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Back in April I wrote about “Herd It,” a next-level music search engine developed by University of California, San Diego professor Gert Lanckriet and doctoral students Luke Barrington and Damien O’Malley.
As a quick refresher, here is an excerpt:
For years now, computer-based song aggregators like Pandora and Last.fm have allowed people to compile playlists based on song names or artists. But Barrington’s computer at the California Institute for Telecommunications and Information Technology takes things to a new level.
The “black box,” as Barrington’s professor Gert Lanckriet calls it, can listen to a song and decide, for example, whether it is a romantic song or a dance song. It can figure out what genre it falls into, and know what instruments are being played. And it puts the student/professor team at the forefront of the burgeoning field of machine listening. …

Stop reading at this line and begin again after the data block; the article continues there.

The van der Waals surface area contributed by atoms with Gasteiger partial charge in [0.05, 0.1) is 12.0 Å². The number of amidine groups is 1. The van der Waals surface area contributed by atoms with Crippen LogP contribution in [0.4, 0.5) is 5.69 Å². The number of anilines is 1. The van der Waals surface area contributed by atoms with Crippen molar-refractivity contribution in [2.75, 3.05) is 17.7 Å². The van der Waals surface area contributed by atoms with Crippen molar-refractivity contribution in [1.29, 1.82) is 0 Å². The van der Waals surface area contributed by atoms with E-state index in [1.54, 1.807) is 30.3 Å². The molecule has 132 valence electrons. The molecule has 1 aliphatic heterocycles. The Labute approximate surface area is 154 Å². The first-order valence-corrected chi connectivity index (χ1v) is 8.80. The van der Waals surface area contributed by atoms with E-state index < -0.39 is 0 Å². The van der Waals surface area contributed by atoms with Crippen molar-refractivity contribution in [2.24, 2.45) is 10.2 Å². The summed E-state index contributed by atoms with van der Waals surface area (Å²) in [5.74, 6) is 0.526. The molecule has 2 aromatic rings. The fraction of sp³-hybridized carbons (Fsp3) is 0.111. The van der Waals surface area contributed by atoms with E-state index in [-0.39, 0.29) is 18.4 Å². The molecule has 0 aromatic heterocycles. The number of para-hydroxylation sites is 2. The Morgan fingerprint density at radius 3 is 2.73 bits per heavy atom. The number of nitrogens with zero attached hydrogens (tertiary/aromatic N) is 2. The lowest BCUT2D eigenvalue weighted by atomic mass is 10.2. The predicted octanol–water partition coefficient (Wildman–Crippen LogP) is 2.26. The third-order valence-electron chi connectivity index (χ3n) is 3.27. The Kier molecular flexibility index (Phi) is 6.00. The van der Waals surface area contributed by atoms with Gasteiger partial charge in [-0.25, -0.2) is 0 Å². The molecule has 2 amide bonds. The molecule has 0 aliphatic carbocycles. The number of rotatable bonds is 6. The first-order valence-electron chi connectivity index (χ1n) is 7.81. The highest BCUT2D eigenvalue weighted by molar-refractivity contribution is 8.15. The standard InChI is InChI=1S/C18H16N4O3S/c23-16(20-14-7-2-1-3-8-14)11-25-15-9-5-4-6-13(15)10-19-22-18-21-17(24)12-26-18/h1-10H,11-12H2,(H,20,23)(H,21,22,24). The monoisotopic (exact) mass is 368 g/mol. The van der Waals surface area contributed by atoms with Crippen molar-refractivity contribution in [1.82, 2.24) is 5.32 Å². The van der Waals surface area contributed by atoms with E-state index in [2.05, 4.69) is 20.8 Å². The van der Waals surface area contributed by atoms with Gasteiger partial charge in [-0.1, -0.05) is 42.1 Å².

They came up with what is best-described as a word/song association game in which players assign words to describe the songs they hear. Players score points based on how similar their answers are to those of other players. The scientists launched the game, called Herd It, on Facebook this week. The goal is to collect about 1 million word/song associations.
At the time I wrote the story, the game was still in its alpha launch phase while the guys worked out the bugs. Play time is over.